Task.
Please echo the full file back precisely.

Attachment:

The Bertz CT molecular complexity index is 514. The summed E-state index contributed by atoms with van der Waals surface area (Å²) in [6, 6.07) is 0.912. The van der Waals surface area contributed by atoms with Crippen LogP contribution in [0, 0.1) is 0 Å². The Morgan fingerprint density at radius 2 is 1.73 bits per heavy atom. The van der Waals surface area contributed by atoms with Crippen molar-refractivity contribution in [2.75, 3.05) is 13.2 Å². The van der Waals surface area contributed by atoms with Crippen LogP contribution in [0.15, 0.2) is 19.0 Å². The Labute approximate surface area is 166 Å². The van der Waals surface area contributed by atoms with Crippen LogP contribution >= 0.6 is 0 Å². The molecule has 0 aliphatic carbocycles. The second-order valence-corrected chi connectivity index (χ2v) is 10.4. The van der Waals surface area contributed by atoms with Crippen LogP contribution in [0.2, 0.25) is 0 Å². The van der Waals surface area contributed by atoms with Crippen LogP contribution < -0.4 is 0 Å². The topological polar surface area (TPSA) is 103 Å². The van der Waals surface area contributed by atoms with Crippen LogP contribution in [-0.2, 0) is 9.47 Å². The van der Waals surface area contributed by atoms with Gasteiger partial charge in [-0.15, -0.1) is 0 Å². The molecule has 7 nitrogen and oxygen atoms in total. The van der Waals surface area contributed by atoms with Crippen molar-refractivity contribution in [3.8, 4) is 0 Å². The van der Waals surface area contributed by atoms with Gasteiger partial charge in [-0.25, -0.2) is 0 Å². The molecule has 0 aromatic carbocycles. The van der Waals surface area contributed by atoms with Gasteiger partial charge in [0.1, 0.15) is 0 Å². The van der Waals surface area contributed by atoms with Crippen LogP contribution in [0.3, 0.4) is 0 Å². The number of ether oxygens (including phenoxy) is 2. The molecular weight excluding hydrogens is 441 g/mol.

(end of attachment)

The Bertz CT molecular complexity index is 514. The summed E-state index contributed by atoms with van der Waals surface area (Å²) in [6, 6.07) is 0.912. The van der Waals surface area contributed by atoms with Crippen LogP contribution in [0, 0.1) is 0 Å². The Morgan fingerprint density at radius 2 is 1.73 bits per heavy atom. The van der Waals surface area contributed by atoms with Crippen molar-refractivity contribution in [2.75, 3.05) is 13.2 Å². The van der Waals surface area contributed by atoms with Crippen LogP contribution in [0.15, 0.2) is 19.0 Å². The Labute approximate surface area is 166 Å². The van der Waals surface area contributed by atoms with Crippen LogP contribution >= 0.6 is 0 Å². The molecule has 0 aliphatic carbocycles. The second-order valence-corrected chi connectivity index (χ2v) is 10.4. The van der Waals surface area contributed by atoms with Crippen LogP contribution in [0.2, 0.25) is 0 Å². The van der Waals surface area contributed by atoms with Crippen LogP contribution < -0.4 is 0 Å². The topological polar surface area (TPSA) is 103 Å². The van der Waals surface area contributed by atoms with Crippen LogP contribution in [-0.2, 0) is 9.47 Å². The van der Waals surface area contributed by atoms with Gasteiger partial charge in [-0.15, -0.1) is 0 Å². The molecule has 7 nitrogen and oxygen atoms in total. The van der Waals surface area contributed by atoms with Crippen molar-refractivity contribution in [3.8, 4) is 0 Å². The van der Waals surface area contributed by atoms with Gasteiger partial charge in [-0.25, -0.2) is 0 Å². The molecule has 0 aromatic carbocycles. The van der Waals surface area contributed by atoms with Gasteiger partial charge in [0.1, 0.15) is 0 Å². The van der Waals surface area contributed by atoms with Crippen LogP contribution in [0.3, 0.4) is 0 Å². The number of ether oxygens (including phenoxy) is 2. The molecular weight excluding hydrogens is 441 g/mol.